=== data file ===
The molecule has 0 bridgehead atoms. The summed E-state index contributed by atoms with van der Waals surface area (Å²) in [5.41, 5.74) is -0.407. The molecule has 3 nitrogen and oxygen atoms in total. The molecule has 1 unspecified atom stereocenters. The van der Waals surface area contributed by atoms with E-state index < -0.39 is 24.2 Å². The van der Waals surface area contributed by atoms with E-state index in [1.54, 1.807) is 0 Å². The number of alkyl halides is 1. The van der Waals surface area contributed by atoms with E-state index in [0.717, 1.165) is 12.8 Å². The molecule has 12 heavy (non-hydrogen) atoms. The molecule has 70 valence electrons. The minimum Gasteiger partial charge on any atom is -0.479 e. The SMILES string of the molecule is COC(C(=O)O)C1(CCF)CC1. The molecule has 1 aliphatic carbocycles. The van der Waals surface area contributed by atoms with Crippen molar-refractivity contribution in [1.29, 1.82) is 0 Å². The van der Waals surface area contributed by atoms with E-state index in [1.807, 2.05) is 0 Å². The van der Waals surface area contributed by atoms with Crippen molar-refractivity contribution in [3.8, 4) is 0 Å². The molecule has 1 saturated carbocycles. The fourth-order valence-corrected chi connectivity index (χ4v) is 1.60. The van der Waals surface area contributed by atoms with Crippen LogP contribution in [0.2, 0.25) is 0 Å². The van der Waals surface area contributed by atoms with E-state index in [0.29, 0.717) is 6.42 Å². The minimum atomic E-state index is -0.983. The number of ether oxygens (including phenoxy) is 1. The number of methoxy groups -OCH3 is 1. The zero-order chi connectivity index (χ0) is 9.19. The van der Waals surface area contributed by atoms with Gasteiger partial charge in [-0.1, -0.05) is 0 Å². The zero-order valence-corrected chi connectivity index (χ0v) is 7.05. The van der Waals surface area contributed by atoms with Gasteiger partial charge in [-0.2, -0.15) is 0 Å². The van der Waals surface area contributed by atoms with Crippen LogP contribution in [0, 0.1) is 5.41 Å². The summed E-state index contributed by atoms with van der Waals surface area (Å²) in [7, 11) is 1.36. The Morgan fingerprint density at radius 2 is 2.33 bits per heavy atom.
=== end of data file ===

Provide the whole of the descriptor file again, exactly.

The molecule has 0 bridgehead atoms. The summed E-state index contributed by atoms with van der Waals surface area (Å²) in [5.41, 5.74) is -0.407. The molecule has 3 nitrogen and oxygen atoms in total. The molecule has 1 unspecified atom stereocenters. The van der Waals surface area contributed by atoms with E-state index < -0.39 is 24.2 Å². The van der Waals surface area contributed by atoms with E-state index in [1.54, 1.807) is 0 Å². The number of alkyl halides is 1. The van der Waals surface area contributed by atoms with E-state index in [0.717, 1.165) is 12.8 Å². The molecule has 12 heavy (non-hydrogen) atoms. The molecule has 70 valence electrons. The minimum Gasteiger partial charge on any atom is -0.479 e. The SMILES string of the molecule is COC(C(=O)O)C1(CCF)CC1. The molecule has 1 aliphatic carbocycles. The van der Waals surface area contributed by atoms with Crippen molar-refractivity contribution in [1.29, 1.82) is 0 Å². The van der Waals surface area contributed by atoms with E-state index in [1.807, 2.05) is 0 Å². The van der Waals surface area contributed by atoms with Crippen molar-refractivity contribution in [3.8, 4) is 0 Å². The molecule has 1 saturated carbocycles. The fourth-order valence-corrected chi connectivity index (χ4v) is 1.60. The van der Waals surface area contributed by atoms with Crippen LogP contribution in [0.2, 0.25) is 0 Å². The van der Waals surface area contributed by atoms with E-state index in [0.29, 0.717) is 6.42 Å². The minimum atomic E-state index is -0.983. The number of ether oxygens (including phenoxy) is 1. The number of methoxy groups -OCH3 is 1. The zero-order chi connectivity index (χ0) is 9.19. The van der Waals surface area contributed by atoms with Gasteiger partial charge in [-0.1, -0.05) is 0 Å². The zero-order valence-corrected chi connectivity index (χ0v) is 7.05. The van der Waals surface area contributed by atoms with Gasteiger partial charge in [-0.2, -0.15) is 0 Å². The van der Waals surface area contributed by atoms with Crippen LogP contribution in [0, 0.1) is 5.41 Å². The summed E-state index contributed by atoms with van der Waals surface area (Å²) in [7, 11) is 1.36. The Morgan fingerprint density at radius 2 is 2.33 bits per heavy atom.